Run. Jump, Dash. All common themes in platforming games, but Inside My Radio does a nice job of throwing something very new and fresh into the genre. That is not to say that the title does not have a handful of small issues, but by and large it rises above those concerns with its challenging, addictive gameplay.
I tried to think of another game that I could describe as a 'rhythm platformer' - but nothing really came to mind outside of when Marc reviewed this same title on PC some time ago or the game Sound Shapes. At first blush, Inside My Radio has you doing things you have likely done a million other times in video games. Run, jump, jump off of walls, dash across the ground and through the air as you try to avoid death at the hands of enemies and merciless level design and contraptions.
There is a catch however, and it is a notable one - all of your moves have to be done in time to the beat of the music playing in the background. Hammering away at that jump button won't work - you have to time not only the beat, but when you plan to use it as your character propels towards the edge of a sudden drop. Variety comes in the form of differing music depending on the level in question. The style of music changes, but primarily so does the thumping beat that drives your actions.
In a way, platforming games often have a unique pacing all their own. You learn how to dash and jump at the last possible moment. Games with double or wall jumps teach you to time the moves perfectly. Inside My Radio is doing the same thing, but with even less room for error. This can create some frustrating stages. I absolutely could have done without the anger-inducing first chase scene. Similar to what you might see in other platforming games of this nature, there are stages where your character is running from left to right, being chased by a large monster that will eat your face should you slow down too much. Of course, timing those jumps is even harder than normal, and I had to do that level over and over (and over and over) again.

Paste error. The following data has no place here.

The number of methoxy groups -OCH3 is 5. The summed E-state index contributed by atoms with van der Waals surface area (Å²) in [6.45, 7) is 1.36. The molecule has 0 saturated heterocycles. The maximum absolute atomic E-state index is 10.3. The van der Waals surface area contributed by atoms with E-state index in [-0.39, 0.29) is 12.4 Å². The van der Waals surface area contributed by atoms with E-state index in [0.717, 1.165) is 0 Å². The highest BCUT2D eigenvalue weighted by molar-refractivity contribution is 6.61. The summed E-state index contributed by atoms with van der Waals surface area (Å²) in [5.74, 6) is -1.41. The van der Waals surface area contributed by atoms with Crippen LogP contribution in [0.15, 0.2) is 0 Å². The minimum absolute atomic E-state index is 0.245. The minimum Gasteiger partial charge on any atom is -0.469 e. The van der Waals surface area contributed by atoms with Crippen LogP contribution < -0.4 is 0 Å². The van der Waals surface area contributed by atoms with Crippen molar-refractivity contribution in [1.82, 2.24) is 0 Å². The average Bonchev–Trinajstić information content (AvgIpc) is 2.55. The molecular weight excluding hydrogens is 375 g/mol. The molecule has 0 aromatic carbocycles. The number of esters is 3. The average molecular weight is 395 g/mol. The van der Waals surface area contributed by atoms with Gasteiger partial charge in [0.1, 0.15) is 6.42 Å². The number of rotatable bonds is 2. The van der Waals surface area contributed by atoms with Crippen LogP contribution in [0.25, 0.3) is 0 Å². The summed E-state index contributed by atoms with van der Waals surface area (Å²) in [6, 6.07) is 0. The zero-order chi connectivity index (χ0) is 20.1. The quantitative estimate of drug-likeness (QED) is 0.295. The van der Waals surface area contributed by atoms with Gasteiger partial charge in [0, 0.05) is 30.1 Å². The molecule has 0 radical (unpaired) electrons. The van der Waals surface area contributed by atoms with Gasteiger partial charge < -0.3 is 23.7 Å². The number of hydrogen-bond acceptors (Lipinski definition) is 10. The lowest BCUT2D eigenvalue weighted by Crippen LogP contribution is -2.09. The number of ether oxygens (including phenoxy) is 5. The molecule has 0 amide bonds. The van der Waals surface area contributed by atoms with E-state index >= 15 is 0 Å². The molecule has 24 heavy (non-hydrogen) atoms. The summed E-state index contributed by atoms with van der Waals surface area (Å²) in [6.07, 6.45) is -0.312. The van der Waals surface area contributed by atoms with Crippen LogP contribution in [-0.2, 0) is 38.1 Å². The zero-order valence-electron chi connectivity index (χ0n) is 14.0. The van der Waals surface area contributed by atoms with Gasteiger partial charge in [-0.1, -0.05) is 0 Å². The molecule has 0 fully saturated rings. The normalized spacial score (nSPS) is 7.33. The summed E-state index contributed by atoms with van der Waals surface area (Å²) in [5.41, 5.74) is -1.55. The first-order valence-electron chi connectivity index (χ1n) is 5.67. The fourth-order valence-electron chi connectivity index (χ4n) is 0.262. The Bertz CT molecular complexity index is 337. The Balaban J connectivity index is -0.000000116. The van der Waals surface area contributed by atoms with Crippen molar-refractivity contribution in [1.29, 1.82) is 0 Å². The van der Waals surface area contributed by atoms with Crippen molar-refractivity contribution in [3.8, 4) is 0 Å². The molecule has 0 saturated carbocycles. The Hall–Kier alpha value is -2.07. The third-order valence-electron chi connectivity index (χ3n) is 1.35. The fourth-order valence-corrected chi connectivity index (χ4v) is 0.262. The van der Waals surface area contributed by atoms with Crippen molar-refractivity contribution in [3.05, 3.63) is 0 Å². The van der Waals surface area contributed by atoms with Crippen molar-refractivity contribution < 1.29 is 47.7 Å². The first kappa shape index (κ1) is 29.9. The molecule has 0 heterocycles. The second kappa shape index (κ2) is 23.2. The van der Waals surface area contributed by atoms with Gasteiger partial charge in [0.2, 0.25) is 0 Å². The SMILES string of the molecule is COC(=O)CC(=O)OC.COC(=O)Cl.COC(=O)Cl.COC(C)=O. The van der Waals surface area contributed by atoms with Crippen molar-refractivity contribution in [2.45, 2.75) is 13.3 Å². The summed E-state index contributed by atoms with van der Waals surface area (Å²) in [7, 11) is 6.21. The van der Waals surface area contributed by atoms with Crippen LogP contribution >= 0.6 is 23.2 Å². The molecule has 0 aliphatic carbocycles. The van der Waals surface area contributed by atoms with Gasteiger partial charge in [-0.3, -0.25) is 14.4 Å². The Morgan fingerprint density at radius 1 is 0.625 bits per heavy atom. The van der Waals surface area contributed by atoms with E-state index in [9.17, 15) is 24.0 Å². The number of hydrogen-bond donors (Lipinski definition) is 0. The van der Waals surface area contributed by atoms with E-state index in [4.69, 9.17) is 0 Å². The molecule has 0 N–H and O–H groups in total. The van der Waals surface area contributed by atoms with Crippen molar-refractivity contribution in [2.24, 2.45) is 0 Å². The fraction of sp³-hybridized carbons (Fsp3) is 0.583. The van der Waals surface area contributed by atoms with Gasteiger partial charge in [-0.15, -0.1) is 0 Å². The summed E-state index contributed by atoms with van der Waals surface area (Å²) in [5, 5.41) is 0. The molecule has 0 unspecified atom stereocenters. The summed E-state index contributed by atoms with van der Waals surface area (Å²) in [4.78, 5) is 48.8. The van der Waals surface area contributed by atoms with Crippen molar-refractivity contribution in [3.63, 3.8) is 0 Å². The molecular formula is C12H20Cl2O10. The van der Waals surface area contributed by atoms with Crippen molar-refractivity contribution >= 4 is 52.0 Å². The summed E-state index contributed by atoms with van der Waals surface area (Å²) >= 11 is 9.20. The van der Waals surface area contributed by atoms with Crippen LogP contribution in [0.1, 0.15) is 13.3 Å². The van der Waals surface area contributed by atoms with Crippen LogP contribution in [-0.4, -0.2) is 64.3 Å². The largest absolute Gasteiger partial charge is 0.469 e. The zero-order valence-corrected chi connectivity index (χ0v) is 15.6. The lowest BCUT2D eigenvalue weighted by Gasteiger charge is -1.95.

Boss battles throw a wrinkle into the gameplay, becoming almost strictly a rhythm game where you have to press the right face button at the proper moment to continue through the fight. The first stage or two takes it easy on you, letting you learn the basics. Later in the game? You are going to be combining wall jumps with dashes with ground pounds, all to a specific beat. It is frustrating, but also quite rewarding when you pull it off. To help things along, there is an indicator you can turn on or off. This indicator sends a couple of small circles up and down and they reach an apex above or a spot below your character right when you are 'on beat' - and hence able to pull off your moves.
The presentation is a blast. The graphics have a nice style to them that is somewhat minimalist in terms of technical detail (lots of basic shapes and such), but the use of neon soaked colors and constant movement on the screen combined with the catchy beats at the heart of the gameplay create a memorable enough experience.
There are a couple of issues outside of the challenge (which could be seen as a perk depending on your tastes), however. One, this is really not a long game at all, and while the idea of doing time trials later to improve on your score is nice, it's really just regurgitating the same content. I don't know how you would do multiplayer, but it feels as though that is a slight missed opportunity as well. Chris and I play a lot of platforming games together, and this was one where we were related to one person with the controller while the other was a spectator (who was usually laughing at the player's failures). Additionally, I could not help but feel as though the level design was becoming redundant in the later stages. It was harder, but the core principles never really progressed, and it left me with a sort of 'been there and done that' feeling by the end
Still, if you like platforming titles, Inside My Radio is a solid way to scratch that itch. It's bright, energetic and does something that feels pretty original in a genre where innovation is not very common. There are a couple of shortcomings that hold this title back, but they are not deal killers by any stretch of the imagination.
Article by Nick